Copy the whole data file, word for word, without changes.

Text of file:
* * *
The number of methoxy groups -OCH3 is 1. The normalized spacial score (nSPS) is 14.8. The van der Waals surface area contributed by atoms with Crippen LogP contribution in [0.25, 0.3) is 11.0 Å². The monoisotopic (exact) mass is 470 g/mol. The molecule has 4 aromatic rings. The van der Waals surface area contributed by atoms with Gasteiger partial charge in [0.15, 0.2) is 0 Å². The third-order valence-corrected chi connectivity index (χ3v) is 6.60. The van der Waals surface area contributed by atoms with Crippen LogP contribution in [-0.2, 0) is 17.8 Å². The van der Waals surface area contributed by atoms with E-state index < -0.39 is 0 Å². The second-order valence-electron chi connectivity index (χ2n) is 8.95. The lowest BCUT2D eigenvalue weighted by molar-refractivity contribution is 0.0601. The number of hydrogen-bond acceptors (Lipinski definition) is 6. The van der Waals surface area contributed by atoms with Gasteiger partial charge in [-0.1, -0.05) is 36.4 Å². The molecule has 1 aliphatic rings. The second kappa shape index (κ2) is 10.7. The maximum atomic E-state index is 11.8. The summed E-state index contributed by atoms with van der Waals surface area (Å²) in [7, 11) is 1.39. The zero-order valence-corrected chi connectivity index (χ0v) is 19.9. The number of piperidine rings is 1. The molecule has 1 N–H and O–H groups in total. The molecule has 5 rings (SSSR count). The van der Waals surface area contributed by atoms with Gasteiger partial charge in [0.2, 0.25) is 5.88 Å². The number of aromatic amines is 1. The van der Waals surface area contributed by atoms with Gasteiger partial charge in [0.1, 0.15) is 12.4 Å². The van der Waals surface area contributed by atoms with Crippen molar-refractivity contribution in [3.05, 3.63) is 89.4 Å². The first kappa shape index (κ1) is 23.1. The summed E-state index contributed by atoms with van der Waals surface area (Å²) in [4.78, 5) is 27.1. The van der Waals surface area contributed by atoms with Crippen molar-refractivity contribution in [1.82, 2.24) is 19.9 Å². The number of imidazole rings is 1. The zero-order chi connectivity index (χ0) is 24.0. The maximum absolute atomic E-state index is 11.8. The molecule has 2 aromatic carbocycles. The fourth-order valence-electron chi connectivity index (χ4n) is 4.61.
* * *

The number of methoxy groups -OCH3 is 1. The normalized spacial score (nSPS) is 14.8. The van der Waals surface area contributed by atoms with Crippen LogP contribution in [0.25, 0.3) is 11.0 Å². The monoisotopic (exact) mass is 470 g/mol. The molecule has 4 aromatic rings. The van der Waals surface area contributed by atoms with Gasteiger partial charge in [0.15, 0.2) is 0 Å². The third-order valence-corrected chi connectivity index (χ3v) is 6.60. The van der Waals surface area contributed by atoms with Crippen LogP contribution in [-0.2, 0) is 17.8 Å². The van der Waals surface area contributed by atoms with E-state index < -0.39 is 0 Å². The second-order valence-electron chi connectivity index (χ2n) is 8.95. The lowest BCUT2D eigenvalue weighted by molar-refractivity contribution is 0.0601. The number of hydrogen-bond acceptors (Lipinski definition) is 6. The van der Waals surface area contributed by atoms with Gasteiger partial charge in [-0.1, -0.05) is 36.4 Å². The molecule has 1 aliphatic rings. The second kappa shape index (κ2) is 10.7. The maximum atomic E-state index is 11.8. The summed E-state index contributed by atoms with van der Waals surface area (Å²) in [7, 11) is 1.39. The zero-order valence-corrected chi connectivity index (χ0v) is 19.9. The number of piperidine rings is 1. The molecule has 1 N–H and O–H groups in total. The molecule has 5 rings (SSSR count). The van der Waals surface area contributed by atoms with Gasteiger partial charge in [0.2, 0.25) is 5.88 Å². The number of aromatic amines is 1. The van der Waals surface area contributed by atoms with Gasteiger partial charge in [0.1, 0.15) is 12.4 Å². The van der Waals surface area contributed by atoms with Crippen molar-refractivity contribution in [3.05, 3.63) is 89.4 Å². The first kappa shape index (κ1) is 23.1. The summed E-state index contributed by atoms with van der Waals surface area (Å²) in [4.78, 5) is 27.1. The van der Waals surface area contributed by atoms with Crippen molar-refractivity contribution in [1.82, 2.24) is 19.9 Å². The number of imidazole rings is 1. The zero-order chi connectivity index (χ0) is 24.0. The maximum absolute atomic E-state index is 11.8. The molecule has 2 aromatic carbocycles. The fourth-order valence-electron chi connectivity index (χ4n) is 4.61.